Not knowing some banking history I thought it very unusual to see a “Eastern Township Bank” cheque from Keremeos, BC. I thought Eastern Townships usually relates to a group of towns back east and that it would be unusual for such a group to have branches out in British Columbia. I did know, however, that the Bank of Hamilton (Ontario) had at least one branch out here, so…
For those mainland Vancouver types who do not go much into the interior, Keremeos is a village (which is sort of again another reason for wondering why an Eastern Townships bank office?) in the southern interior Okanagan region of British Columbia. It is named from the Similkameen dialect of the Okanagan language word “Keremeyeus” meaning “creek which cuts through the flats”.
There was an “Upper Keremeos” community prior to 1909 – that started in 1898, but, Keremeos as it is today is where, in 1909, Mr. George Kirby, the postmaster of the “upper” community, anticipated the coming of the V.V. and E. Railway through the area in the present spot. He was right and other businesses thus followed. The bank was However, the 1910 Henderson’s Directory does list a branch and a R.H. Carmichael as its manager. The directory listings for Keremeos amount to only three pages.
- Harry Tweddle was a rancher in the community in 1918 who paid Percy Howell $113.60 with cheque number 74, which might indicate a rather short period of having had an account with the bank. Percy Howell is not listed in either the 1918 or 1910 directories. In 1910 a Halliburton Tweddle is listed as a laborer. They were one and the same. He was born in Cumberland, England in 1876, ran a stage into and out of Keremeos at the turn of the century up to at least 1912, but was not listed in directories in the town until the 1910 date, and married a Florence Elizabeth Richter in Victoria, in the latter year. The 1901 census lists him as a servant in the Yale-Cariboo district to an H.W. Conkling. It is just possible that this person paid for his emigration to Canada and he had agreed to pay him back in work for the passage. He died in Keremeos at the age of 80 in 1957. The directories up to 1910 make no mention of a Eastern Townships bank branch.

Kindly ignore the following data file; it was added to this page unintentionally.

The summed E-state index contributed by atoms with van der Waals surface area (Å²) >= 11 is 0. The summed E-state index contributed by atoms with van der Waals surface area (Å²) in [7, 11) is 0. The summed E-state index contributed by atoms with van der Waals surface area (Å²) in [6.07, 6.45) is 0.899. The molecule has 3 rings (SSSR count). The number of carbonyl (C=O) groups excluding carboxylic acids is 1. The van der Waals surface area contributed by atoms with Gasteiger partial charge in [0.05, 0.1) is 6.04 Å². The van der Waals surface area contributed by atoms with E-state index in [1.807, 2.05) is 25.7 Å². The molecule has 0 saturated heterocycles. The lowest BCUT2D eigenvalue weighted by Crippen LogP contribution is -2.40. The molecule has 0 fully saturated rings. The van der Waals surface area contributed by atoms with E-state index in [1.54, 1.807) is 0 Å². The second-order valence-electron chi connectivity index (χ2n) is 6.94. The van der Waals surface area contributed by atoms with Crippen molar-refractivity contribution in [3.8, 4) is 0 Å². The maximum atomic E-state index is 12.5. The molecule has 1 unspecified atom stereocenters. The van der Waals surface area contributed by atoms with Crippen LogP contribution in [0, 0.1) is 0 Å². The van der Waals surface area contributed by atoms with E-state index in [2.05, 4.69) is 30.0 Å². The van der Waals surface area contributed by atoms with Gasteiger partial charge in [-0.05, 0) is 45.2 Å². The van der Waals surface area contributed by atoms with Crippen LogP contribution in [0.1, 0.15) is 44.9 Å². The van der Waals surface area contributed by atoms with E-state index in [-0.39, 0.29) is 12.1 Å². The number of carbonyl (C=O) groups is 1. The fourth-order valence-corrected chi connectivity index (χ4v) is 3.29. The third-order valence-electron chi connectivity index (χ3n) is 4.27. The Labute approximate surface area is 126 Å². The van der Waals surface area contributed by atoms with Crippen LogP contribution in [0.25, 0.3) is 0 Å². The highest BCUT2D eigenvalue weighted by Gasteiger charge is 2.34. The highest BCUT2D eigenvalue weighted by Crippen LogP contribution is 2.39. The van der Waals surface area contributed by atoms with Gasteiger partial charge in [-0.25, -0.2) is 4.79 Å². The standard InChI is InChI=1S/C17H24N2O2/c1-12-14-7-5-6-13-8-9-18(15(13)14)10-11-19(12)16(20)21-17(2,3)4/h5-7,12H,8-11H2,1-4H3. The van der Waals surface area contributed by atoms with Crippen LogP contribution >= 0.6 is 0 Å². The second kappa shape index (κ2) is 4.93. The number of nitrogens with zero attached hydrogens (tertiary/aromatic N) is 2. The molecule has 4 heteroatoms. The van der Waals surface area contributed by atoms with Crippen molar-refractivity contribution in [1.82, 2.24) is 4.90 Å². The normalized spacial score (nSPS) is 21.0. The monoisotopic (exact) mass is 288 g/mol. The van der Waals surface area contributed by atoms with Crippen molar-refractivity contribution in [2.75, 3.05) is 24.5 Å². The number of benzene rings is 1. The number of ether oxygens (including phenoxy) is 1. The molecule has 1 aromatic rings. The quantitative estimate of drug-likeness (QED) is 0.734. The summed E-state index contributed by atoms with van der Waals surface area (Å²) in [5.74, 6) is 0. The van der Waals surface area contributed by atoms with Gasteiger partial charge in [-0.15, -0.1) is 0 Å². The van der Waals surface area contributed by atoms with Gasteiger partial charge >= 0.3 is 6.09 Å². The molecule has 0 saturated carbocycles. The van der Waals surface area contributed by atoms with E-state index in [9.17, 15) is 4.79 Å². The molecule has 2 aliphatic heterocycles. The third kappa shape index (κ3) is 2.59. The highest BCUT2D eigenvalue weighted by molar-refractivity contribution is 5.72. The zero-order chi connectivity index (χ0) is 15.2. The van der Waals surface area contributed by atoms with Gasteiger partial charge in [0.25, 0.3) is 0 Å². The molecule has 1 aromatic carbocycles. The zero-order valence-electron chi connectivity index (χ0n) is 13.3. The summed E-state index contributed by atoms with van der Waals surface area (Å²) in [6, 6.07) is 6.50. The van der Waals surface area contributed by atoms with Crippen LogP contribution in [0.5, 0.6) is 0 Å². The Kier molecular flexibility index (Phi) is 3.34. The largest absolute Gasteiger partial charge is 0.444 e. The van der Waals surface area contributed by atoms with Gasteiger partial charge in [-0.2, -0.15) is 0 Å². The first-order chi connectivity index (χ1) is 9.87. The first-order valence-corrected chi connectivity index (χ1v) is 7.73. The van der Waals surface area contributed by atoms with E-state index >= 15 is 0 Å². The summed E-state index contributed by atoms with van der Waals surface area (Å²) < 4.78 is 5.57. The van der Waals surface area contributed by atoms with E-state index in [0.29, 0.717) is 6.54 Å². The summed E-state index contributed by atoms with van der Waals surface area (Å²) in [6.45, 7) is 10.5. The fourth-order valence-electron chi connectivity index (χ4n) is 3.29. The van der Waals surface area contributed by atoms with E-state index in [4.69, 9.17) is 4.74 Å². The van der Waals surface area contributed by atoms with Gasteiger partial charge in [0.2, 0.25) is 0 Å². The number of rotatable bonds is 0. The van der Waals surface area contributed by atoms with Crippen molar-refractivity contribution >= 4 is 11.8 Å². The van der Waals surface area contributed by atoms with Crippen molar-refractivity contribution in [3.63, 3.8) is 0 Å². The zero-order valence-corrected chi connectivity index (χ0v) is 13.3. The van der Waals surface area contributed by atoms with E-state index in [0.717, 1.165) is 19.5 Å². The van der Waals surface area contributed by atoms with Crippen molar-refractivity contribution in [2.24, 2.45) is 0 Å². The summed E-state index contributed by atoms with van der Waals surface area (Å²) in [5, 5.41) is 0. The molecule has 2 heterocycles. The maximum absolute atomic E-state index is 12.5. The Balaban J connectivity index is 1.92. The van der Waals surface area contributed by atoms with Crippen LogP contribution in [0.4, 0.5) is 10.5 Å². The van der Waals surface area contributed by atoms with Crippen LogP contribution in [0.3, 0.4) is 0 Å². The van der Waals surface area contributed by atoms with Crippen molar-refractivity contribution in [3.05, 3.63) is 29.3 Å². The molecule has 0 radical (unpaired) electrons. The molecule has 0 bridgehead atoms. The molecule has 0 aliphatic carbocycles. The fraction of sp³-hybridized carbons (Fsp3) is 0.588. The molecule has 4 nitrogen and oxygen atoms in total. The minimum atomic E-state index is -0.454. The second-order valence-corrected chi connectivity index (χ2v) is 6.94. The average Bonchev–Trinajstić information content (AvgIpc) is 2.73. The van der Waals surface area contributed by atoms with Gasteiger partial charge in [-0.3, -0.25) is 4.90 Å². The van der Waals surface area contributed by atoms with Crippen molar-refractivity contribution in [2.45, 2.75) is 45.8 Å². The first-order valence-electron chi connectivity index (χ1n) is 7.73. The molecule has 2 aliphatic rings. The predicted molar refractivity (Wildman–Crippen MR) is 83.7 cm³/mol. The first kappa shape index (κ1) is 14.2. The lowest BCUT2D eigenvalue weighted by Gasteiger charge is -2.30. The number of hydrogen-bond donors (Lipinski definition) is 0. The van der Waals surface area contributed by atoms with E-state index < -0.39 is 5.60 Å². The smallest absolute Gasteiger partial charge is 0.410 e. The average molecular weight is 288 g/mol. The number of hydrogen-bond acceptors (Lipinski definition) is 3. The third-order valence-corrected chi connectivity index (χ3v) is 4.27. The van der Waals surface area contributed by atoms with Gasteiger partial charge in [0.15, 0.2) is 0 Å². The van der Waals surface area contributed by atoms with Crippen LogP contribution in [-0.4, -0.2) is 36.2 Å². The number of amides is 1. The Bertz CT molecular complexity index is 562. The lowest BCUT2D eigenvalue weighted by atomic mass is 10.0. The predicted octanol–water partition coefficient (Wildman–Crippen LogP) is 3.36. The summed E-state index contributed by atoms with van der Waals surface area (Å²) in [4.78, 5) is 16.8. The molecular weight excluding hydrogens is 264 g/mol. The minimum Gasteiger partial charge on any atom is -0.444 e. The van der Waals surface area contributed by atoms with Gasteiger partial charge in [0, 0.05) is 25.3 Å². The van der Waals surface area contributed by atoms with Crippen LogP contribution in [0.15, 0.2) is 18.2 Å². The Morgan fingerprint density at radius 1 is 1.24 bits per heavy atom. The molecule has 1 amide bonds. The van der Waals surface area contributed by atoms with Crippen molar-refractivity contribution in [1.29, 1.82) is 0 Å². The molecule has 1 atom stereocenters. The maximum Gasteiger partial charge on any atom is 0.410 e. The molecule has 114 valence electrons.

The Eastern Townships Bank was founded in the Eastern Townships region of South East Quebec in 1859. It opened branches in Quebec and Western Canada and, by 1912, when its shareholders agreed to merge with the Canadian Bank of Commerce, it had over 100 branches. At the turn of the century one or two directors of the bank were involved in developing mines. Thus the bank made a great leap to British Columbia. Their first BC branch opened in Grand Forks. This latter bit of information is courtesy of Ron Greene.
The rather amazing thing, to me, is that the writing appears to be in pencil. Even in the late 1940’s banks could refuse to cash or deposit checks written by a ball point pen. They liked checks written in ink with fountain pens. It might be that this was a very small community where everyone knew everyone.